What was the hardest part of this project?
I faced three main challenges in reporting this project:
1. I had to submit FOIA requests for the data and documents I needed. OSHA eventually agreed to post the COVID-19 workplace complaints dataset online. However, OSHA and the Virginia Department of Labor and Industry (DOLI) would provide information about employers cited for COVID-19 violations only in response to formal FOIA requests. It took persistence and cajoling to get FOIA officers to respond to requests promptly. When I asked DOLI for the full text of citations and inspection reports, the agency said its policy was to provide paper copies only. It took me four months, and a $21 fee, to get the documents.
2. Data cleaning was a significant challenge. OSHA’s file of COVID-19 complaints contained numerous misspellings and inconsistencies in the employer name field, and I had to split a field that contained both the number of alleged hazards and the number of employees affected. Moreover, the file included only a code for each employer’s industry classification. The citation files also had inconsistencies: In many cases, they listed an employer’s DBA or parent company — not its common name. As a result, joining the complaints file and the citations data required creativity (“fuzzy” joins on names or joins on addresses, for example).
3. It took persistence and time to fact-check and contextualize COVID-related complaints and citations. By email and phone, I contacted every employer mentioned in the story, and I visited three of the cited businesses to seek comment. I received responses from many of the employers and wrote a sidebar about a restaurant that received DOLI’s steepest fine for violating COVID workplace standards. But in several cases, employers refused to comment on COVID-19 complaints and citations filed against them.
What can others learn from this project?
Keep track of your FOIA requests with free online tools like iFOIA (from the Reporters Committee for Freedom of the Press) and MuckRock’s FOIA letter generator. My project required filing 21 FOIA requests (for COVID-19 workplace complaints, for constantly updated lists of employers cited by state and federal agencies, and for the full-text of citations). These tools can monitor the status of each request and remind me when to send a follow-up letter. Make your FOIA requests polite (“I understand that the COVID-19 pandemic has disrupted work schedules …”) but firm (“The law requires agencies to respond within …”).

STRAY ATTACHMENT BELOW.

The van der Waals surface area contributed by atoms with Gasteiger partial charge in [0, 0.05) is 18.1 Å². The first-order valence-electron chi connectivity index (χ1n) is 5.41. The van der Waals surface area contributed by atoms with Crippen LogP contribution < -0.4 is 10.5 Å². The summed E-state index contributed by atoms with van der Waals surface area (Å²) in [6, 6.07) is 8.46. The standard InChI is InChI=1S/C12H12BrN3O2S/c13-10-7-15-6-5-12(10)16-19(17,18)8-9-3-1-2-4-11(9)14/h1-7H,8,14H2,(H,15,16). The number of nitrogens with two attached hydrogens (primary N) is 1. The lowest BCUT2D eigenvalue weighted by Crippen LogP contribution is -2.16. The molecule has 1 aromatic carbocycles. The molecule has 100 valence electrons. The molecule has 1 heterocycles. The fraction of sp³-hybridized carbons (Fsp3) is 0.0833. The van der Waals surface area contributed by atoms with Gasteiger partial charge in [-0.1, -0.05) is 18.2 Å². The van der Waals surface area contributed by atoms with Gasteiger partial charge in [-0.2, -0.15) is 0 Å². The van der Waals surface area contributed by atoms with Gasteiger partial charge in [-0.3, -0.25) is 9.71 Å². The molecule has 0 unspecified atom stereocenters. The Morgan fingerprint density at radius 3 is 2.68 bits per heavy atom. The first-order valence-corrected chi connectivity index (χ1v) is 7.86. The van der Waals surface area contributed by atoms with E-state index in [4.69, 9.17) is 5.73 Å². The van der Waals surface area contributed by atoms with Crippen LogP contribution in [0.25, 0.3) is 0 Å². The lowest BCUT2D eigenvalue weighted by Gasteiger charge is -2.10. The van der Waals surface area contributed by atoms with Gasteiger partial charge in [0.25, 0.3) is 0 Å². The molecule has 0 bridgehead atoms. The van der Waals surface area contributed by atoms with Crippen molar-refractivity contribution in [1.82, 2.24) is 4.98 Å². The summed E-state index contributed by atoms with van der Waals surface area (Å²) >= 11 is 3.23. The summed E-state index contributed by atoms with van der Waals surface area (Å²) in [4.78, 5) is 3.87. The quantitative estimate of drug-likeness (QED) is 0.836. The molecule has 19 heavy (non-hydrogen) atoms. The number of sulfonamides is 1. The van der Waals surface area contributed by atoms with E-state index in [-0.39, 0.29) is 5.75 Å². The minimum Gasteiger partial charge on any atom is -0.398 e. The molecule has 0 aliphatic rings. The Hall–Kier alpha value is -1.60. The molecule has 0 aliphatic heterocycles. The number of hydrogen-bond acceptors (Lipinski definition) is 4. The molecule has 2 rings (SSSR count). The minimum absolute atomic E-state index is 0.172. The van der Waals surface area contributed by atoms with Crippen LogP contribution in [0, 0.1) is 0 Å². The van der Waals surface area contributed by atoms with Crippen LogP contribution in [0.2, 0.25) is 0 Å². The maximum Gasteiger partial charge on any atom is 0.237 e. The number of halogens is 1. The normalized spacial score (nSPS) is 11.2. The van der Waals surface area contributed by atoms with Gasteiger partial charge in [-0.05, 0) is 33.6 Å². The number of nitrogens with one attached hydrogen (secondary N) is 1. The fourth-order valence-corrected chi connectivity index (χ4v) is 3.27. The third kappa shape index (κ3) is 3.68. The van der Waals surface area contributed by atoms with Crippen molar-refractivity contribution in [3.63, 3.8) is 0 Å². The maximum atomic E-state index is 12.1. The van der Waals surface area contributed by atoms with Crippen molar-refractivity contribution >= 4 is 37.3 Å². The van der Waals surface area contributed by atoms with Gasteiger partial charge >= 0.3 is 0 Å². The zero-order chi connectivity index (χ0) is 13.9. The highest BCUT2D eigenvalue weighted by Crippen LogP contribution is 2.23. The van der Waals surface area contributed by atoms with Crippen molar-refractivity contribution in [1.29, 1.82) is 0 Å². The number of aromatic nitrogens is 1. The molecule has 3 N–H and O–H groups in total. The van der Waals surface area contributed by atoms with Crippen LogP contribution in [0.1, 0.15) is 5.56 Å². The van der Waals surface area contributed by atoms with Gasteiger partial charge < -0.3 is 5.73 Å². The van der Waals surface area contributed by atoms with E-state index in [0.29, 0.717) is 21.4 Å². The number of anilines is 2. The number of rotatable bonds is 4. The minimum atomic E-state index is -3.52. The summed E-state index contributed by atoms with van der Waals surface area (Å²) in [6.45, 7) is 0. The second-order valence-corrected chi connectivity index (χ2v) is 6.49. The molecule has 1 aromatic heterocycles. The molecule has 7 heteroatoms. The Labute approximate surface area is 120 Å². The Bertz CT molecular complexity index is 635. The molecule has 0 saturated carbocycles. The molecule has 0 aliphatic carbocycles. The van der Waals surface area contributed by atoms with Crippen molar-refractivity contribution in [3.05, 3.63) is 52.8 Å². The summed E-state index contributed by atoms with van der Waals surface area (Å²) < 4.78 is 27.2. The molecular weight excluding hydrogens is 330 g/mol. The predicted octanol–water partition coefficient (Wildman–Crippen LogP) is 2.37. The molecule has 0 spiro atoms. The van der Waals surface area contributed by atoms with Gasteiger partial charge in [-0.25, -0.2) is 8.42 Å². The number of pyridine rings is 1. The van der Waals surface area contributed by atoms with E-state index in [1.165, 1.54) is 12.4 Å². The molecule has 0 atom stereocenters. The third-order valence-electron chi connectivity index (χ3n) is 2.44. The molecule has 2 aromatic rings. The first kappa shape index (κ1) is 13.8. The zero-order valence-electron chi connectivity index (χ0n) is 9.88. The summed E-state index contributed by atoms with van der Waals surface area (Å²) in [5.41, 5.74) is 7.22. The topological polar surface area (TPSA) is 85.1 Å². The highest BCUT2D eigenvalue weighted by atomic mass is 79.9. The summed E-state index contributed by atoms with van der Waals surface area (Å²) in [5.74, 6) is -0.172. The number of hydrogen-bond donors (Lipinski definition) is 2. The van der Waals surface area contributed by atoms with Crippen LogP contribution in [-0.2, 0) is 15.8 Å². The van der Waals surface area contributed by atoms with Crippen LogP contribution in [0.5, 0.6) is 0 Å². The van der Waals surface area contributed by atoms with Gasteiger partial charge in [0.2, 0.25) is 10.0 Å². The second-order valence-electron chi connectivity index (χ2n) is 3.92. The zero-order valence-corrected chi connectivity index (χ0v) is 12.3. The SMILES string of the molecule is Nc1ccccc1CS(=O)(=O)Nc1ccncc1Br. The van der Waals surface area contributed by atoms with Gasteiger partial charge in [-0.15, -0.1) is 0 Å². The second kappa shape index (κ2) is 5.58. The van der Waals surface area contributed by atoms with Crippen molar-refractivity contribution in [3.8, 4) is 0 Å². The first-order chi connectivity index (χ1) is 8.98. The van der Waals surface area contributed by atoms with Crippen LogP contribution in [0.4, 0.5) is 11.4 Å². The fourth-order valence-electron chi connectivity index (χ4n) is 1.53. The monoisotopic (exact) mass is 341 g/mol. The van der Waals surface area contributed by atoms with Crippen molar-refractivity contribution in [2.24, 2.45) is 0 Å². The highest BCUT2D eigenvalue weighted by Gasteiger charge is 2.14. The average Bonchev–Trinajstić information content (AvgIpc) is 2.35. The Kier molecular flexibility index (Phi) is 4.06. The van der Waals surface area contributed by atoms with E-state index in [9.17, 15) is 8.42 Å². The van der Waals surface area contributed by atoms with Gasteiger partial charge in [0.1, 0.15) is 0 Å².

Document and automate your data clean-up and analysis routines. This was important because I was constantly getting fresh data: The COVID-19 complaints dataset, for instance, was updated about 50 times while I was working on this story. (And the updates didn’t simply include appended records. OSHA often added or revised records in the middle of the dataset.) I kept meticulous notes on how I scrubbed or manipulated each field so that I could repeat each step on new data. I used consistent file naming conventions and audit trails to track how the data had changed. I also used a tool called Workbench to replicate my analysis each time datasets were updated. (Workbench has since been shut down.)
Let readers drill down to the data details that most interest them. People reading my article would want to know about complaints and citations involving their employers, their industry sector or their locality. So I put all of my data online: COVID-19 complaints nationwide; COVID-19 complaints in Virginia; OSHA citations; and citations by the Virginia Department of Labor and Industry. And I created a tool for easily searching the data. I also posted the full text of citations and workplace inspection reports.